On leaving Reddit for greener pastures
It’s been a few years since I’ve used Reddit myself, but through Louis
Rossmann’s videos I’ve been
following the current drama a bit.
Now that Reddit’s changes to their API pricing are through, moderators of various subreddits have started protesting by locking their subreddits. Reddit’s response was to play this down, saying it’s “noise” and it will pass like every other incidence’s response from the user base before, and that all will continue as planned. A few days after this, they forcefully unlocked the subreddits that were protesting.
To be frank, this is as far as I want to follow this. It’s a shit show, which is
very much on brand for Reddit.
The reason I’m writing this is not that this is happening, it’s what the considered alternatives are. You’d hope that the users learned their lesson and would avoid trusting companies with a platform to speak and with their data, but no. It’s been getting worse, because the alternative that seems to be sprouting from this is… Discord.
How the FUCK does anyone go from Reddit, a link aggregator and forum, to
Discord, a private chat platform. Not only is Discord owned by a company, just
like Reddit is, and it’s not the slightest bit open source or user owned in any
way1, it also has nothing, and I absolutely mean NOTHING to do with a forum.
The recent trend of open source projects building their communities on Discord has been bad enough for accessibility and searchability of information, but Reddit users trying to shove their forum into Discord is another nightmare completely.
I think at this point in my blogging journey my readers are aware that I despise Discord with a passion and wish a quick and painful death upon it and other platforms like it that do or will exist in the future. Possibly seeing it grow pisses me off to such a degree that I felt like contributing to the noise that is the Reddit drama. But what makes my blood boil even more is the user’s apparent incapability of learning from their mistake and choosing a platform that benefits them and doesn’t use them as a way to gain more money2, not a company and its shareholders.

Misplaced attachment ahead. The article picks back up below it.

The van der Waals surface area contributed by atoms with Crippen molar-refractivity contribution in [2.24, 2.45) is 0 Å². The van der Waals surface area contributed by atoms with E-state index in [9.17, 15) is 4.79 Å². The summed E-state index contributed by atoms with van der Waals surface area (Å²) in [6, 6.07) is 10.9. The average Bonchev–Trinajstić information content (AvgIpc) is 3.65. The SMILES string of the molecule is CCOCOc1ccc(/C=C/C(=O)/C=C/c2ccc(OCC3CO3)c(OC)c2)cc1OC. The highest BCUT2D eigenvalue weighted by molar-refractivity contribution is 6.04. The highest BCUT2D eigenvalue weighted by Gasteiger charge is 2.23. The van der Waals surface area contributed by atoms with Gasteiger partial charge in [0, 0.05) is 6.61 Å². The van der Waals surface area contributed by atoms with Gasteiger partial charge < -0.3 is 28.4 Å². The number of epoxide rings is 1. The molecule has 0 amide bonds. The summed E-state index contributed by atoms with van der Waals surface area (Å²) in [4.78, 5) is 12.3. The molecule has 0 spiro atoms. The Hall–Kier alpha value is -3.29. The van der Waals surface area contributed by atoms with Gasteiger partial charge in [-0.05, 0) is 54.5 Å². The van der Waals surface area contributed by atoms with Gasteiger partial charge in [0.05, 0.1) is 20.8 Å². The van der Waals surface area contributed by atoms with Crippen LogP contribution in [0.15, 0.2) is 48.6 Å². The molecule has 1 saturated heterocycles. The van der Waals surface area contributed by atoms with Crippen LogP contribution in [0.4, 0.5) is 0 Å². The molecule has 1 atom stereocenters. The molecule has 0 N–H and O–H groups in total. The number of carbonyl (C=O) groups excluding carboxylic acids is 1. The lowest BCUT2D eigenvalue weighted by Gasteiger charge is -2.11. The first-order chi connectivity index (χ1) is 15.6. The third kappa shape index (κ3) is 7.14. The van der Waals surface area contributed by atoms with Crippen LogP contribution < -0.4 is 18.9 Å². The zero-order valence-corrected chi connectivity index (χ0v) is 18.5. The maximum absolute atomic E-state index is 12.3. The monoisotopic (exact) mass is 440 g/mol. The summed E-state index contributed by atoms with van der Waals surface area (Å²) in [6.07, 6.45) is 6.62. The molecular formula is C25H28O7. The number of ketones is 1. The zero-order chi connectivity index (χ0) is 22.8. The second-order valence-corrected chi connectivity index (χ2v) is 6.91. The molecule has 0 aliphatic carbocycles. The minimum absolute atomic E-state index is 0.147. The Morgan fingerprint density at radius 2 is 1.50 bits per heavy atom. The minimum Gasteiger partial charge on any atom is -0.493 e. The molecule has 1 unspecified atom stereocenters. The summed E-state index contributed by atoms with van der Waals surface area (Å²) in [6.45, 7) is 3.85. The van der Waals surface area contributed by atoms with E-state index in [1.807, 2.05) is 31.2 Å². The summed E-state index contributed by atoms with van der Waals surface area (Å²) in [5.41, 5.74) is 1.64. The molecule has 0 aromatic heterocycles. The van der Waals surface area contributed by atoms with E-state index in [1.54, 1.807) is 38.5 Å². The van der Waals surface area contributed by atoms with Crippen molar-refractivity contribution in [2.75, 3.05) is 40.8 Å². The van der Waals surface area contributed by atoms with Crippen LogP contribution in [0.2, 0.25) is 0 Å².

If you are a user of Reddit and want to follow the community, recommend truly open alternatives, like Lemmy, to the community. Be at the forefront of the possible move to a better platform and avoid making the same mistakes as before at all costs. Moving to yet another platform where the user isn’t in control of their data, particularly Discord, is a mistake, and this decision will bite Reddit users in their asses again in the future.
Lastly, if you, dear reader, keep using Reddit for no good reason, you should really turn to yourself and ask yourself if you want to support the way that this company is treating you and others. Is this really, truly something you want to voice your opinion for, or do you want to see others and yourself some place better in the future? If you want your community to thrive you should leave Reddit at once, and find refuge in greener pastures. Your community isn’t bound to a platform, and this is the best time to move on.
Don’t blindly follow the majority in their decisions on what platform to migrate to. Form your own opinion on this matter by researching the alternatives and make a change for the better. Voice your opinion for a free, community owned platform that can thrive far into the future. That is my plea to you as a supporter for a free and open internet.
Never mind Discord not supporting End-to-End encryption. Reddit users that migrate to Discord will use it for private messaging, this is inevitable, and Discord will gladly read along their private messages and intently follow their private calls. What a world to be alive in where this is considered okay. ↩︎
Oh, capitalism. It’s amazing how we, as a society, view the selfish people at the top as saints, while we are being exploited by those same saints. Viewing capitalism as the only viable way to live is lying to oneself. ↩︎